"Just being a Ross course doesn't make it a good course," Warren said. "It's hard to find a lot of (Pinehurst) No. 2s around the country. I'd like to see it stay" at Forest Oaks. "They always seem to get good crowds, and the atmosphere is always high."
Even as they were televising golf's sixth major, according to reader JT,
the Golf Channel GOLF CHANNEL's "own commercial for THE PLAYERS says 'Watch the start of golf's 5th Major on the The Golf Channel.'"
The Players Championship THE PLAYERS The PLAYERS The Players is golf's fifth of four majors.
After all, they say it on TV, it must be true.
The WSJ's John Paul Newport visits the home of the fifth of four majors, gets a personal tour from Commissioner Finchem, and uncovers some real nuggets. Where to start?
How about yet another variation on the tournament's name.
The tournament formally known as the Players Championship, played in March and viewed by the pros as a kind of warm up for the Masters, will henceforth be known simply as "the Players" and anchor its own month on the calendar, May. The first one is next week.Oooh, a slightly sarcastic fifth major reference. But more importantly, are we now not capitalizing the T in the? That's probably just a WSJ thing. Weakens the brand if I may say so myself.
Any similarity between the new name and "the Masters" is purely intentional. And the PGA Tour, which owns and runs the tournament, will probably not object if, in an undisciplined moment, you happen to say something like, "Gee, it's almost like a fifth major."
Tim Finchem, the Tour's commissioner, knows he cannot simply wave a wand and decree that the Players is a major, but he and his compadres are doing everything they can to give the tournament, in his words, "a Masters-like aura."And to do that...
The primary design goal of the new, 77,000-square-foot Mediterranean Revival-style structure, one of Mr. Finchem's vice presidents explained, was to create a sense of "instant tradition." During the tournament, bagpipers will play at dusk every day from the two faux bell towers.
Okay everyone on three...one, two, three...Oy Vey!
In fact, there's a Disneyfied, made-for-TV quality to every aspect of the project, from the balustraded "presentation lawn" where the winner will receive his huge cardboard check to the "master storytellers" who will be stationed in the clubhouse lobby during the other 51 weeks of the year and regale visitors with tales of the tournament's legacy.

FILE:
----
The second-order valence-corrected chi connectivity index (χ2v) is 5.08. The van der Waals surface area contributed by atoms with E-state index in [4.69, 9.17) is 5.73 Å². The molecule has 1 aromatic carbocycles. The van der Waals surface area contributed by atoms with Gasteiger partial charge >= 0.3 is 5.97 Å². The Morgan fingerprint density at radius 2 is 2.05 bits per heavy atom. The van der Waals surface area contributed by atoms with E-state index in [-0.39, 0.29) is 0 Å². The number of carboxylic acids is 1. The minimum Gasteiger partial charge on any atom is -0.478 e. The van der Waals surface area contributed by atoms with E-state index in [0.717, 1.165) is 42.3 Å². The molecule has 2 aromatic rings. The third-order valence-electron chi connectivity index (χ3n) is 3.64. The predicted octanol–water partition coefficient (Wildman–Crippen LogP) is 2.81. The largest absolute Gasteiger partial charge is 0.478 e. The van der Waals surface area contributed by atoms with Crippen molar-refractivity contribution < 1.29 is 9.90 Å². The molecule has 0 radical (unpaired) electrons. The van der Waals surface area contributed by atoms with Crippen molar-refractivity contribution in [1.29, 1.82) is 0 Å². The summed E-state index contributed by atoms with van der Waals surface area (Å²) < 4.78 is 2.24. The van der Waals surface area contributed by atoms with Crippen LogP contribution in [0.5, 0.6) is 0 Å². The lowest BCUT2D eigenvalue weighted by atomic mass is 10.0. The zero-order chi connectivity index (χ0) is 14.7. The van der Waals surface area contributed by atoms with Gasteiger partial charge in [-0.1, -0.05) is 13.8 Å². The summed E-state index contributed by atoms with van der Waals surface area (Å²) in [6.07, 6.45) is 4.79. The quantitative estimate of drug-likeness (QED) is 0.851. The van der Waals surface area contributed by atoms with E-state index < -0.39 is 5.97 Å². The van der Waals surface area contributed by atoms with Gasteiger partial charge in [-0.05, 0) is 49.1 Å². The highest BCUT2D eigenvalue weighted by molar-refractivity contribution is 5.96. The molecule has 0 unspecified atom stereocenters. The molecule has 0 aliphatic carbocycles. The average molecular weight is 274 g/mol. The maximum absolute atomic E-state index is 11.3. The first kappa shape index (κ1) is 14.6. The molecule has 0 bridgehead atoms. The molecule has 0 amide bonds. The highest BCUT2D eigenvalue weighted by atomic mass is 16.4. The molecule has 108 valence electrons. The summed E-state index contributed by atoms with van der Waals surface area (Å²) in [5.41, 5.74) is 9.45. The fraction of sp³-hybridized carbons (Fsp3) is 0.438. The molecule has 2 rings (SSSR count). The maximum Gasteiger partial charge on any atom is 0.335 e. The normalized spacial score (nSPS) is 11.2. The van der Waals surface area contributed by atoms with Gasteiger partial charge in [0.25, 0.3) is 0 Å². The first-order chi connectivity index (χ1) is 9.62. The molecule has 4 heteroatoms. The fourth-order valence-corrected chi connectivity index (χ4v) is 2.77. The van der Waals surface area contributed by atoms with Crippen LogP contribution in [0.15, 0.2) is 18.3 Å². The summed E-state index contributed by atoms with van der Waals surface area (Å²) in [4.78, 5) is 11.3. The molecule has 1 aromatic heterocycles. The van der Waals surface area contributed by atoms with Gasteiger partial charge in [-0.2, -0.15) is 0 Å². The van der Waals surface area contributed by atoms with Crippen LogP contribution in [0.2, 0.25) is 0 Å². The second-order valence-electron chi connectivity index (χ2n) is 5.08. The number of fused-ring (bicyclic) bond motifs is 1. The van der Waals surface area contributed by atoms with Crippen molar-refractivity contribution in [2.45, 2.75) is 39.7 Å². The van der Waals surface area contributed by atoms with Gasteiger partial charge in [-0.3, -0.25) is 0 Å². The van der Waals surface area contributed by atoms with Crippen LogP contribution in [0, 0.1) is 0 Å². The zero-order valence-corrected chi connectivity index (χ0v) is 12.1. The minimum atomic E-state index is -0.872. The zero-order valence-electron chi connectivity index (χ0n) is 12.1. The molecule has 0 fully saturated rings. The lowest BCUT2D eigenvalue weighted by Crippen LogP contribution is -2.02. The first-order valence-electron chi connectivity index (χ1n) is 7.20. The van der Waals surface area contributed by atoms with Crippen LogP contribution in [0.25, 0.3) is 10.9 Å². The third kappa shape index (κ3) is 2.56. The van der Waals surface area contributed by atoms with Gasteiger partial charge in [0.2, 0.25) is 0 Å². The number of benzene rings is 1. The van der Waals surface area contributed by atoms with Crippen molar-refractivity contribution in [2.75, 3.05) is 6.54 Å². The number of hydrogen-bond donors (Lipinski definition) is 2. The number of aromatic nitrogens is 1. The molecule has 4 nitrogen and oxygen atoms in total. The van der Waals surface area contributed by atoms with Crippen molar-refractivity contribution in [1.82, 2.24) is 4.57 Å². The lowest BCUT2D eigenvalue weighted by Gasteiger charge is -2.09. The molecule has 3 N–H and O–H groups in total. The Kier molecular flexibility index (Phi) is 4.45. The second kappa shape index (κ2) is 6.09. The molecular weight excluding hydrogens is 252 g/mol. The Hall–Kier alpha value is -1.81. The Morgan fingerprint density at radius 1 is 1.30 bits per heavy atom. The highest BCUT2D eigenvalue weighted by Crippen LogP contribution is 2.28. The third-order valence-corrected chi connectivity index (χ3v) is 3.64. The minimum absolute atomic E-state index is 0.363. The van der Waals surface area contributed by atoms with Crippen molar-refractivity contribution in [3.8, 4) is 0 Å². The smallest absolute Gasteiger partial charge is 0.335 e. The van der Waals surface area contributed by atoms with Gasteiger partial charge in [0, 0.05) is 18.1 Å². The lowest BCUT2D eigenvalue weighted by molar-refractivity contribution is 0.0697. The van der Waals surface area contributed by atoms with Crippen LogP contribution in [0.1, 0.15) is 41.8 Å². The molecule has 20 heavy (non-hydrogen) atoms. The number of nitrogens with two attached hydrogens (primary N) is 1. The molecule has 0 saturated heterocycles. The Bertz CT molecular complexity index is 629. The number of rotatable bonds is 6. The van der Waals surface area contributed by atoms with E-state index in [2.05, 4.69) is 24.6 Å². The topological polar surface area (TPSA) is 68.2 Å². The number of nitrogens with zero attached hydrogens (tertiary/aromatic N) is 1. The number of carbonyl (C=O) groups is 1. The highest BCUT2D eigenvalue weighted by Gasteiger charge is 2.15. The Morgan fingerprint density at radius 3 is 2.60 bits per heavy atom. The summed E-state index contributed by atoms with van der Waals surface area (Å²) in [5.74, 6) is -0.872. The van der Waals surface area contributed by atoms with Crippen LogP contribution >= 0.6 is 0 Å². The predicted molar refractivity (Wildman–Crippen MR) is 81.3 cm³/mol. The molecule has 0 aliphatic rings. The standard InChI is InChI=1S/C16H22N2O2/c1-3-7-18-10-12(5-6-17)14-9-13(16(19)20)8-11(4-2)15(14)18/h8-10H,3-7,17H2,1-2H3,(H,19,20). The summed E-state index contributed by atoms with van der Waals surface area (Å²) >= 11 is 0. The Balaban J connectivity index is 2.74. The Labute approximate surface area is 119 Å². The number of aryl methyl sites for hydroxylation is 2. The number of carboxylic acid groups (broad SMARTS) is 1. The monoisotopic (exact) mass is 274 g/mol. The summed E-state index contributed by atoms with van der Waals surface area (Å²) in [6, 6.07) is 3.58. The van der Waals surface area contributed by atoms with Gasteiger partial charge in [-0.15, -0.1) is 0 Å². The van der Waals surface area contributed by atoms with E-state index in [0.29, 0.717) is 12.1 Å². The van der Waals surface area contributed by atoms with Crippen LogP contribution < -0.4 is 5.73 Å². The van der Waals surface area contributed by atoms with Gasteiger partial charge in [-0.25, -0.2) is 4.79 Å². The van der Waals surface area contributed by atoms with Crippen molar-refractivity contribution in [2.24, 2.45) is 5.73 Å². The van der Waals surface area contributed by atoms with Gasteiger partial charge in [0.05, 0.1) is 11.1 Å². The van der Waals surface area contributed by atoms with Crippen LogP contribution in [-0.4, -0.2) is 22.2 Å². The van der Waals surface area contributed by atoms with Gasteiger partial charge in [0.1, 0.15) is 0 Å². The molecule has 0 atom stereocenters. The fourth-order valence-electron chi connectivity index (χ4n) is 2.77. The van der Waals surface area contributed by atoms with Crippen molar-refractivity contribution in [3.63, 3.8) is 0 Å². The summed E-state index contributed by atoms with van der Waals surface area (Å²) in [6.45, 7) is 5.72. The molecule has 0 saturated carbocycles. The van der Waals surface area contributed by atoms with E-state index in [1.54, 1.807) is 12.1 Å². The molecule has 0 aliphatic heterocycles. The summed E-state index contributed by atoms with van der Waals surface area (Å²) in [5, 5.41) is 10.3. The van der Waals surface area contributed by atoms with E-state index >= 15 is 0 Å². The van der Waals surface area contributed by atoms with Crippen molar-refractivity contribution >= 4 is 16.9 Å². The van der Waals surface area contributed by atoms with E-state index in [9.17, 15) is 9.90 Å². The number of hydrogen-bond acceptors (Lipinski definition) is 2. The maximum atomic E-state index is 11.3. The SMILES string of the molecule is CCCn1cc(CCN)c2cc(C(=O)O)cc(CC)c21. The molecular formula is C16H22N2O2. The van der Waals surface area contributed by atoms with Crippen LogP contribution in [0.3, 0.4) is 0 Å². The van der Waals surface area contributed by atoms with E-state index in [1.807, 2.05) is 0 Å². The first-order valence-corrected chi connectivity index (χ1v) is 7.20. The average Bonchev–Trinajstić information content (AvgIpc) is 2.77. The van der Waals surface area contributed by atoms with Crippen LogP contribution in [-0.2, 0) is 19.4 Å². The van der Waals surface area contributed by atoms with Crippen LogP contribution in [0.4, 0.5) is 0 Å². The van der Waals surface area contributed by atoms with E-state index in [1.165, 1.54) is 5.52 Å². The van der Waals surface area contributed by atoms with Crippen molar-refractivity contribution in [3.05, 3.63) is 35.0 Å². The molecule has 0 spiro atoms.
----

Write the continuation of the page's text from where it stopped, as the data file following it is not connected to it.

Those Jodie Mudd, Craig Perks and Stephen Ames stories ought to knock 'em dead.
One foursome at the course each day will be allowed to pay extra for a "PGA Tour experience." Its members can change shoes in the small locker room reserved, Augusta-like, for past Players champions, lunch in a PGA Tour members-only dining room called Pub 17 and stride down the fairways alongside white-bibbed caddies bearing the players' names on their backs.
Yes, I can really see the connection with Augusta and the Masters.
This isn't the way other tournaments became majors, but that's the world we live in today, and Mr. Finchem and his recently beefed-up corps of vice presidents are no slouches.
If the top pros in the world keep coming to the Players (it has traditionally attracted the best field in golf) and fans get used to seeing high drama play out in front of the clubhouse edifice, who knows? Maybe some other major, such as the PGA Championship, will begin to lose luster by comparison, and our children or grandchildren will come to think of the Players in the same hallowed way we think of the Masters. Majors come and go. Remember the Western Open, anyone?
I think it's the bagpipes that will really put it over the...top.
Lawrence Donegan reports on Open Championship media day and you can almost envision Peter Dawson rehearsing this Sandy Tatum-lite mantra in front of the mirror all morning.
"We are not seeking carnage," said the R&A's chief executive, Peter Dawson. "We are seeking an arena where the players can display their skills to the best effect."And...
The biggest changes, however, will be in the rough, which will not be as thick as it was in 1999, and in the width of the fairways, at least one of which was only 12 yards wide back then.
12 yards! Can't imagine why things went awry.